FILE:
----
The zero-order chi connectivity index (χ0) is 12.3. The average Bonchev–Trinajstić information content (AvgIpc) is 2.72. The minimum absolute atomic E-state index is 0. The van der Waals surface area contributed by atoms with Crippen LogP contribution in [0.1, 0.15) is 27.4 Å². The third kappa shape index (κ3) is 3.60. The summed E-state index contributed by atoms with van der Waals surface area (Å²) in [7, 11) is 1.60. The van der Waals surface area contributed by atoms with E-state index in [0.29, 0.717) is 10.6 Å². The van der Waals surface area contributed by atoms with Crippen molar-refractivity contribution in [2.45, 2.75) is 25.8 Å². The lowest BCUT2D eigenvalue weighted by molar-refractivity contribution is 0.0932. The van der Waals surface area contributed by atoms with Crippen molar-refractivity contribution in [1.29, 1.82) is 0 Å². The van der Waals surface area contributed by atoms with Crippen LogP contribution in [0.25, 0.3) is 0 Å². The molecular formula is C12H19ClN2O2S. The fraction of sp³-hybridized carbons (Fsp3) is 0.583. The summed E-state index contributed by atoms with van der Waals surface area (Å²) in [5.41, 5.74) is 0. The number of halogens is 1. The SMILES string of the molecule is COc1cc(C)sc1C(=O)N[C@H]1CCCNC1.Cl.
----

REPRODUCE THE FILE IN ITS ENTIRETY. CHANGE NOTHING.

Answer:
The zero-order chi connectivity index (χ0) is 12.3. The average Bonchev–Trinajstić information content (AvgIpc) is 2.72. The minimum absolute atomic E-state index is 0. The van der Waals surface area contributed by atoms with Crippen LogP contribution in [0.1, 0.15) is 27.4 Å². The third kappa shape index (κ3) is 3.60. The summed E-state index contributed by atoms with van der Waals surface area (Å²) in [7, 11) is 1.60. The van der Waals surface area contributed by atoms with E-state index in [0.29, 0.717) is 10.6 Å². The van der Waals surface area contributed by atoms with Crippen molar-refractivity contribution in [2.45, 2.75) is 25.8 Å². The lowest BCUT2D eigenvalue weighted by molar-refractivity contribution is 0.0932. The van der Waals surface area contributed by atoms with Crippen molar-refractivity contribution in [1.29, 1.82) is 0 Å². The van der Waals surface area contributed by atoms with Crippen LogP contribution in [0.25, 0.3) is 0 Å². The molecular formula is C12H19ClN2O2S. The fraction of sp³-hybridized carbons (Fsp3) is 0.583. The summed E-state index contributed by atoms with van der Waals surface area (Å²) in [5.41, 5.74) is 0. The number of halogens is 1. The SMILES string of the molecule is COc1cc(C)sc1C(=O)N[C@H]1CCCNC1.Cl.